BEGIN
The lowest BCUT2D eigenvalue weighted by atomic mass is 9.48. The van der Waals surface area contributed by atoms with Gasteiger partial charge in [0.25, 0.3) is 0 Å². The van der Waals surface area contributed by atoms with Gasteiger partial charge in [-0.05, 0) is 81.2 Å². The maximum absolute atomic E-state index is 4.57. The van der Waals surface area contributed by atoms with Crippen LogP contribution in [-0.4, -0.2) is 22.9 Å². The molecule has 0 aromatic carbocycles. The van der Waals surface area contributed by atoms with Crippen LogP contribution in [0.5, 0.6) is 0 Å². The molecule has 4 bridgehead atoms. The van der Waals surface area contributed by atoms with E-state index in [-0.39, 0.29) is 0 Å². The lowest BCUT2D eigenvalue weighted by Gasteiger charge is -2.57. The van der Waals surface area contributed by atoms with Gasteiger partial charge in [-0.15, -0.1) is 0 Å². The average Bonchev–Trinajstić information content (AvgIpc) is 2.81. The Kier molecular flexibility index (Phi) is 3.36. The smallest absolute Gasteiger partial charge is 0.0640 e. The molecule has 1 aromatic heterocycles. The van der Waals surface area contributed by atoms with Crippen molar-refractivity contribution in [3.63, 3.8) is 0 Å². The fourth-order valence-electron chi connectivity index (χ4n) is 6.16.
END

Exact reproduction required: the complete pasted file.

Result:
The lowest BCUT2D eigenvalue weighted by atomic mass is 9.48. The van der Waals surface area contributed by atoms with Gasteiger partial charge in [0.25, 0.3) is 0 Å². The van der Waals surface area contributed by atoms with Gasteiger partial charge in [-0.05, 0) is 81.2 Å². The maximum absolute atomic E-state index is 4.57. The van der Waals surface area contributed by atoms with Crippen LogP contribution in [-0.4, -0.2) is 22.9 Å². The molecule has 0 aromatic carbocycles. The van der Waals surface area contributed by atoms with Crippen LogP contribution in [0.5, 0.6) is 0 Å². The molecule has 4 bridgehead atoms. The van der Waals surface area contributed by atoms with E-state index in [-0.39, 0.29) is 0 Å². The lowest BCUT2D eigenvalue weighted by Gasteiger charge is -2.57. The van der Waals surface area contributed by atoms with Gasteiger partial charge in [-0.15, -0.1) is 0 Å². The average Bonchev–Trinajstić information content (AvgIpc) is 2.81. The Kier molecular flexibility index (Phi) is 3.36. The smallest absolute Gasteiger partial charge is 0.0640 e. The molecule has 1 aromatic heterocycles. The van der Waals surface area contributed by atoms with Crippen molar-refractivity contribution in [3.63, 3.8) is 0 Å². The fourth-order valence-electron chi connectivity index (χ4n) is 6.16.